About the Garvan Institute of Medical Research and its Kinghorn Centre for Clinical Genomics

The Garvan Institute of Medical Research is one of Australia's largest medical research institutions with more than 600 scientists, students and support staff. Garvan's main research areas are: Cancer, Diabetes & Metabolism, Immunology and Inflammation, Osteoporosis and Bone Biology, and Neuroscience. Garvan's mission is to make significant contributions to medical science that will change the directions of science and medicine and have major impacts on human health. The outcome of Garvan's discoveries is the development of better methods of diagnosis, treatment, and ultimately, prevention of disease. In 2012, Garvan established Australia's first purpose-built facility for undertaking clinical-grade genome sequencing and large-scale research projects. With the support from the Kinghorn Foundation, Garvan acquired an Illumina HiSeq X Ten Sequencing System in January, 2014. The Kinghorn Centre for Clinical Genomics (KCCG) researchers undertake collaborat ive projects and genome-based studies to improve genome interpretation, with the ultimate aim of advancing the use of genomic information in patient care. KCCG is seeking accreditation that would ultimately allow clinicians to sequence genomes for diagnostic and therapeutic purposes. For more information please visit: http://www.garvan.org.au/

About DNAnexus

DNAnexus is powering the genomics revolution with an enterprise-level solution that combines cloud computing with advanced bioinformatics. The DNAnexus team is made up of experts in software, computational biology, and genetics who are on a mission to establish DNAnexus at the center of a growing ecosystem of scientific and clinical research, and diagnostic efforts in personalized medicine. For more information please visit: https://dnanexus.com .

About AllSeq

AllSeq has created the world's first true Sequencing Marketplace, which helps researchers fulfill their sequencing needs by matching them with the appropriate pool of sequencing providers. They provide free online tools for describing sequencing projects in an easy and systematic way, ensuring estimates are easy to compare and allowing researchers to pick the best provider (based on price, technology, turnaround time, etc). AllSeq also maintains the NGS Knowledge Bank, a neutral source of information on sequencing technologies, platforms and applications. For more information, please visit http://allseq.com .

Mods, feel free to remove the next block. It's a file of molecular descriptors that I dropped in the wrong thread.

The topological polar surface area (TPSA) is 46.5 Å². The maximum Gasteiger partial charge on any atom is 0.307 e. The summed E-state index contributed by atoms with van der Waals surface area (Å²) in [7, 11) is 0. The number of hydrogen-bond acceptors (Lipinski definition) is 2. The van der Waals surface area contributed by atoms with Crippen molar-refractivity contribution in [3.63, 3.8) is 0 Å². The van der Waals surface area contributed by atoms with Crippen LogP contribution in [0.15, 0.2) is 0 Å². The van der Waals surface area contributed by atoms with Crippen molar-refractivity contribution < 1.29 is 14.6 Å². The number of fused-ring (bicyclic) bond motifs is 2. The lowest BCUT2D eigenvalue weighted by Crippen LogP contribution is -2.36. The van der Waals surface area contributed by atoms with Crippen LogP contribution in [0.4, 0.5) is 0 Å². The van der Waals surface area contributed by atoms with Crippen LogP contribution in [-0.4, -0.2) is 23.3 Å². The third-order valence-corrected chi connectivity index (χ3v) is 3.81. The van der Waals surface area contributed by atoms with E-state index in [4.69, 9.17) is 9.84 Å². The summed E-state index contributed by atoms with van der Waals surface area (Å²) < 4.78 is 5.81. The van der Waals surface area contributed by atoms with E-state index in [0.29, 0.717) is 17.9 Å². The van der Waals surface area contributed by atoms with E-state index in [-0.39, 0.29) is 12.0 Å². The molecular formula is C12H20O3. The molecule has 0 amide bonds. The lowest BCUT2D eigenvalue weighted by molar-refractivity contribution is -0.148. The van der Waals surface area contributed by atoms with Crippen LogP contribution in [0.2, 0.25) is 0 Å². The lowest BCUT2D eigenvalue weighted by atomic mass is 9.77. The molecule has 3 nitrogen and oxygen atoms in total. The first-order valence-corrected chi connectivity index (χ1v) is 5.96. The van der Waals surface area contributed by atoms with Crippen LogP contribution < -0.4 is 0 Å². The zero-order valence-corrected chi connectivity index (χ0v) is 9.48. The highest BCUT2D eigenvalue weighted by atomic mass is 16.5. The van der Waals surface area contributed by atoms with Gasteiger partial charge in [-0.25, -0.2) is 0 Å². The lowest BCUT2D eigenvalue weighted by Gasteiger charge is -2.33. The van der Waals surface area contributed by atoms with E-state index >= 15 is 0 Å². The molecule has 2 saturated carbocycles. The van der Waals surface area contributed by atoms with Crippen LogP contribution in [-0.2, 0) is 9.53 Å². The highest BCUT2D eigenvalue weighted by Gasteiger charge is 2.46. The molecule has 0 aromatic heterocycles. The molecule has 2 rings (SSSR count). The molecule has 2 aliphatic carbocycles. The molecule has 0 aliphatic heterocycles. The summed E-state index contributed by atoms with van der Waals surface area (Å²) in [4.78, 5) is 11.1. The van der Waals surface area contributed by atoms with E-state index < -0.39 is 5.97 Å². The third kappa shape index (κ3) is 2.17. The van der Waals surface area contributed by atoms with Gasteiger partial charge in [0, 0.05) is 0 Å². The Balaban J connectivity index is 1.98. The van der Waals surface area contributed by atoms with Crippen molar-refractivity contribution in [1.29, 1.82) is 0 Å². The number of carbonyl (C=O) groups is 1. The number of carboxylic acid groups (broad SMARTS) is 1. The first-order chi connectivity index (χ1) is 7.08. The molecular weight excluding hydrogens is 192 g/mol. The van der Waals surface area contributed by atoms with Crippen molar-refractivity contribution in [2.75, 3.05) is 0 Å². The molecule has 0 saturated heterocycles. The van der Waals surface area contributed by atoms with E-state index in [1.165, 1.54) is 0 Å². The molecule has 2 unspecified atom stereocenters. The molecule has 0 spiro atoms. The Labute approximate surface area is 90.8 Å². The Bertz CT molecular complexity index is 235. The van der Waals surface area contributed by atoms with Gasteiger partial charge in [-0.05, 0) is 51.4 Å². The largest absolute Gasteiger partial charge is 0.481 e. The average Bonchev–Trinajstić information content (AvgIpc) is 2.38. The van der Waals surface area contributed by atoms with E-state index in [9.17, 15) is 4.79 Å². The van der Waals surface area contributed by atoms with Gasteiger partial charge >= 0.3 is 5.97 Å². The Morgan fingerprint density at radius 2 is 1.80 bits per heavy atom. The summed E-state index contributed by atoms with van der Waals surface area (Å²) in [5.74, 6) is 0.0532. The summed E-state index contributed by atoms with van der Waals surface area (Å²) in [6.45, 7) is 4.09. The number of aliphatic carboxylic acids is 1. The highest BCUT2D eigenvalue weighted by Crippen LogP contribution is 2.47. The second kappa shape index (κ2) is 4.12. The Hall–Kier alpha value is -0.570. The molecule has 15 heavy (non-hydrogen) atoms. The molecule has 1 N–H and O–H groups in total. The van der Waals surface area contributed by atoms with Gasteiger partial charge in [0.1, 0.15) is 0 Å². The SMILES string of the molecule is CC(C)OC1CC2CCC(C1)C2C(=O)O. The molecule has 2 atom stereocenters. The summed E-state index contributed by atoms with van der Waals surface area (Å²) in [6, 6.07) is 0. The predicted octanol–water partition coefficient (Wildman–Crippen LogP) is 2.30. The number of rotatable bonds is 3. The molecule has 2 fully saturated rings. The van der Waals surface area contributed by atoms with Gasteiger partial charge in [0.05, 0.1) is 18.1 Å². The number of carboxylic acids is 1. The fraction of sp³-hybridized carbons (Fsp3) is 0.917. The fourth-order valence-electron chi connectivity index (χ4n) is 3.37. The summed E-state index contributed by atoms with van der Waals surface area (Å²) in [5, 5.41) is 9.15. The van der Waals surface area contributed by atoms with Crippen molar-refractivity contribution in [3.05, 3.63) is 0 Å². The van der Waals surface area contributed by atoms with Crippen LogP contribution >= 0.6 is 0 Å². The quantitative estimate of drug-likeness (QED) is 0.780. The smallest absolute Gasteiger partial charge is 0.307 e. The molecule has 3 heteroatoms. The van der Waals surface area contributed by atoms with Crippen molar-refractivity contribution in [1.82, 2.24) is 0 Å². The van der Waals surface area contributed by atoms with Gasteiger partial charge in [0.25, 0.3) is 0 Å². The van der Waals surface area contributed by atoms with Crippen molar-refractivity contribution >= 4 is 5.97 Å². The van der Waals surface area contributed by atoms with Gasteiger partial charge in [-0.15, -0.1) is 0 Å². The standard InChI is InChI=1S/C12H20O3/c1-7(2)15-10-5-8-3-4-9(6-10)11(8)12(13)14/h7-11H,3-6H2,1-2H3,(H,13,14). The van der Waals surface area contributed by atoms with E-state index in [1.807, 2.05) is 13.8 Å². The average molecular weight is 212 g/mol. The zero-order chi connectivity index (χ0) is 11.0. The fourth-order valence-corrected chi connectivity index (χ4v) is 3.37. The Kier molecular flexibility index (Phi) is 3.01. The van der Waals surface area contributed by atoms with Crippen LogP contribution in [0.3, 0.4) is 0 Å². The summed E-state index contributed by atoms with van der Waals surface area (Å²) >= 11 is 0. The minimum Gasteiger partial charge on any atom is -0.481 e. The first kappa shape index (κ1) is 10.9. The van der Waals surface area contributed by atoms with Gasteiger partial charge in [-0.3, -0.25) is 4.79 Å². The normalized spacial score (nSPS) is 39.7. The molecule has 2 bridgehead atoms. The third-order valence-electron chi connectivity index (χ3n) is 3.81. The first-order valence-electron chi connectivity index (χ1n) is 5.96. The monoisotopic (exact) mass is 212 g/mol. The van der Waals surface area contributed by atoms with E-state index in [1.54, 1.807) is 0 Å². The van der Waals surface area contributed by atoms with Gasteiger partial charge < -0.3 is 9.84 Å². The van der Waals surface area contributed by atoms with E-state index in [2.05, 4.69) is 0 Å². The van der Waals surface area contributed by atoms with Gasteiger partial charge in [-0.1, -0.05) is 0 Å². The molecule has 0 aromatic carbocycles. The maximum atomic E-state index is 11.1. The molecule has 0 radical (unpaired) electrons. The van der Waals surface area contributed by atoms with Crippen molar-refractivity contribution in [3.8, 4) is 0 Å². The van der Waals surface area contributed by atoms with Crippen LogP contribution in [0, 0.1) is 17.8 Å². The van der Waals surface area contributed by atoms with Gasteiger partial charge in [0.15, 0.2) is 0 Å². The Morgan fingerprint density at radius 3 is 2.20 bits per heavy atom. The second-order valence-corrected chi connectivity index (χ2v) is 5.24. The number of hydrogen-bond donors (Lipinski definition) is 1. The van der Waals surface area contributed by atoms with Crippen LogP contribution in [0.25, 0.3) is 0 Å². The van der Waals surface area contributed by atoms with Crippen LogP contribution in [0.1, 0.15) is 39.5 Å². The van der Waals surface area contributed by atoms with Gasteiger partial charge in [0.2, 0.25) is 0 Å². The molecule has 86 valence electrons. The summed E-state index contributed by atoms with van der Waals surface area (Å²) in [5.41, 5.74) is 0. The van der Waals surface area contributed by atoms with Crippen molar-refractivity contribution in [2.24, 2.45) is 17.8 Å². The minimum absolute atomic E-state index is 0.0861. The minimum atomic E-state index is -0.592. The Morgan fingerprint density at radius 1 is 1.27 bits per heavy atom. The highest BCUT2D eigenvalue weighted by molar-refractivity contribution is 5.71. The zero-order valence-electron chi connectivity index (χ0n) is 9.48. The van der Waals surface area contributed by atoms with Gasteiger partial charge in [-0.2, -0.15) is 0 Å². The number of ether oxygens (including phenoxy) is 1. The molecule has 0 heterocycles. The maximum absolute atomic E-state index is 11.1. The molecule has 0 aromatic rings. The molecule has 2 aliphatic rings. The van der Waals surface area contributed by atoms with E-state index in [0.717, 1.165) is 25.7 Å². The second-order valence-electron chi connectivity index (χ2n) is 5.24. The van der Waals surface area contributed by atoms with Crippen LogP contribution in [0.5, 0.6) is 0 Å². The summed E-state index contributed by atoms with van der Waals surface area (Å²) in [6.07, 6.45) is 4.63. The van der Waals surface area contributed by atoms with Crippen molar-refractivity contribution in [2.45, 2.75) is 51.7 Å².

URL: http://allseq.com/x-ten-test-data

Contact Person: Shawn C Baker (info@allseq.com)

Wednesday, August 6, 2014

The Federation of American Societies for Experimental Biology (FASEB)'s third annual BioArt competition

The Federation of American Societies for Experimental Biology (FASEB) is pleased to announce its third annual BioArt competition. Each day, scientific investigators product thousands of images and videos as part of their research, but very few are ever seen outside the laboratory. We are looking for visually compelling, high resolution submissions from federally-funded researchers and/or FASEB constituent society members. Images and videos can be submitted through August 30, 2014. For more information or to enter, please visit: www.faseb.org/bioart.

Please help us spread the word about this competition! Contact us at bioart@faseb.org if you would like a pdf flyer to share with others.
URL: http://www.faseb.org/About-FASEB/Scientific-Contests/BioArt.aspx

Contact Person: Joseph R. Haywood, PhD (bioart@faseb.org)

Friday, July 25, 2014

NPR Highlights Work of Robert Edwards, ISCB Member, Globe-Trotting Virus Hides Inside People's Gut Bacteria

Scientists at San Diego State University have discovered what may be the most common and abundant virus in the human gut. And yet, the tiny critter, called crAssphage (oh yes, there's a story behind that name), has eluded researchers' radar for decades.